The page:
Art Loses its Aura?
The New York Times has some interesting photos showing painters and sculptors at work, as in the photograph above, not one of the more interesting ones, unfortunately, but I couldn't copy a fascinating one showing Norma Jeanne Bernstein painting the singer and actress Tamara Drasin in 1931, a photograph in which the painting retains a special quality of mystery, potentially disconfirming Walter Benjamin's famous point about painting's loss of its aura, its uniquely 'sacred' quality originally derived -- if I might speculate, or perhaps vaguely recall -- from the artist as 'prophetic' figure whose halo was lost in the gutter (according to Baudelaire):
Walter Benjamin, in his famous 1936 essay, "The Work of Art in the Age of Mechanical Reproduction," argued that photography and film changed the nature of all art, because they shifted attention from the artifact, which was unique and authentic, to the portable image, which could be reproduced again and again with no loss of power or value -- and from the painter's or sculptor's hand to the photographer's eye . . . . [T]he painting's uniqueness, which Benjamin called its aura, disappears in the photograph. (John Leland and Darcy Eveleigh, "Artists Caught on a Camera's Canvas," New York Times August 16, 2012)The paintings above by the De Hellebranth sisters might never have had much of an aura to lose, for they certainly lack any in this photographic reproduction, but if you go to the actual article and look at Bernstein's painting of Tamara Drasin, the first in the gallery series, I believe you'll agree that the aura of this painting is retained in its photographic reproduction.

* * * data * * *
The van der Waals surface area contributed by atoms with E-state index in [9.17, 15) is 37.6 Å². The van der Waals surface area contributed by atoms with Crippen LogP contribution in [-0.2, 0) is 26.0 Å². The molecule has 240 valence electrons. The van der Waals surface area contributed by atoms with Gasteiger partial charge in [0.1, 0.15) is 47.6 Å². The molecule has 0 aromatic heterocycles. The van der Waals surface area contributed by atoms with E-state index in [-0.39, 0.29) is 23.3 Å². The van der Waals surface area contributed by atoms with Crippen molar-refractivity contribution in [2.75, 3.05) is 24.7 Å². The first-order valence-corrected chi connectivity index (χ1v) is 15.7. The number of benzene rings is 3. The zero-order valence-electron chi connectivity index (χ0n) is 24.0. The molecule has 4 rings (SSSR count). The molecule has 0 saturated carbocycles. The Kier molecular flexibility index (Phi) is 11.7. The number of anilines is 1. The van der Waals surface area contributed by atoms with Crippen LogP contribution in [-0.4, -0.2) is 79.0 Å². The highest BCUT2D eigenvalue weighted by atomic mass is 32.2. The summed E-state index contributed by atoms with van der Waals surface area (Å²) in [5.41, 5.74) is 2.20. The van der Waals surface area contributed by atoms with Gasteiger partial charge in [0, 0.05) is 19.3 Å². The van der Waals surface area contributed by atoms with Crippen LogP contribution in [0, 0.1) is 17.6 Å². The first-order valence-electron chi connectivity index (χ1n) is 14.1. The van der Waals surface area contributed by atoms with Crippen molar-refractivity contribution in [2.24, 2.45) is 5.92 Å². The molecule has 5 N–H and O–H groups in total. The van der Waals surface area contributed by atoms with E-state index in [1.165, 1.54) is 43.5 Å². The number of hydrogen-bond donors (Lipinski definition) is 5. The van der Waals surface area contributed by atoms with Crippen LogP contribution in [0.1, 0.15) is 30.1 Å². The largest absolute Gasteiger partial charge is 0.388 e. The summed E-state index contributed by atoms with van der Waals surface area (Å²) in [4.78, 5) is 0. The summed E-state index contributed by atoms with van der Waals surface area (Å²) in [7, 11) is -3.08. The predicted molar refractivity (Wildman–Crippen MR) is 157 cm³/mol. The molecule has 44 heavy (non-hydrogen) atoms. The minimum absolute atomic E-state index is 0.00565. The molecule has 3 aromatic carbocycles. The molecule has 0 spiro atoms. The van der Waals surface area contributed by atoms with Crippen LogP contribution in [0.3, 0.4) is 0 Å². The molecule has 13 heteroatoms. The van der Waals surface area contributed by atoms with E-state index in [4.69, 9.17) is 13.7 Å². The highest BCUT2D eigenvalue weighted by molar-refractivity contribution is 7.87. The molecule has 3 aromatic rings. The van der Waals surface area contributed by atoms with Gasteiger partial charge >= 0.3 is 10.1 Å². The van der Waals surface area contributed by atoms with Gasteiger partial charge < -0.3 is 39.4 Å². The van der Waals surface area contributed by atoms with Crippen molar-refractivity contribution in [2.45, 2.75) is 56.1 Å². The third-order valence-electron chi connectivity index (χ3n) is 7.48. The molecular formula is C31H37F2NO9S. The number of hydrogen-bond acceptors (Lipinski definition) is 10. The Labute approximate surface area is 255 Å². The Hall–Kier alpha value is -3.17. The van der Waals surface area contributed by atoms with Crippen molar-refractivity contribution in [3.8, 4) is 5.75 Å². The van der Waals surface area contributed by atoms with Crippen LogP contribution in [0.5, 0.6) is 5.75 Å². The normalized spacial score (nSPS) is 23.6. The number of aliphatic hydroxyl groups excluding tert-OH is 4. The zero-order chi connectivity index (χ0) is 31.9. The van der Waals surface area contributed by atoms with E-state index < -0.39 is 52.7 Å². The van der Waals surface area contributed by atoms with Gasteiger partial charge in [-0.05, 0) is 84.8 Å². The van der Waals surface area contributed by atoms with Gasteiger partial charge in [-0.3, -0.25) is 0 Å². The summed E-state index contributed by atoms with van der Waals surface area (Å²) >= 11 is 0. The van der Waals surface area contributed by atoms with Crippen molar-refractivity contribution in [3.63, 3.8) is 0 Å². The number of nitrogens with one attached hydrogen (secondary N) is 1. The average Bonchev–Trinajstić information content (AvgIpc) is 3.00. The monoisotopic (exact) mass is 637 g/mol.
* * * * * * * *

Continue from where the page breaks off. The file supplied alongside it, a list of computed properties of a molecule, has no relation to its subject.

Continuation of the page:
I realize Benjamin meant that an artwork that can be reproduced 'mechanically' lacks an aura -- and a photograph doesn't actually reproduce a painting -- but Leland and Eveleigh state that a painting's uniqueness, or aura, vanishes in the photograph, though they perhaps meant merely that photographs lack an aura.
Perhaps someone more knowledgeable than I can clarify this point.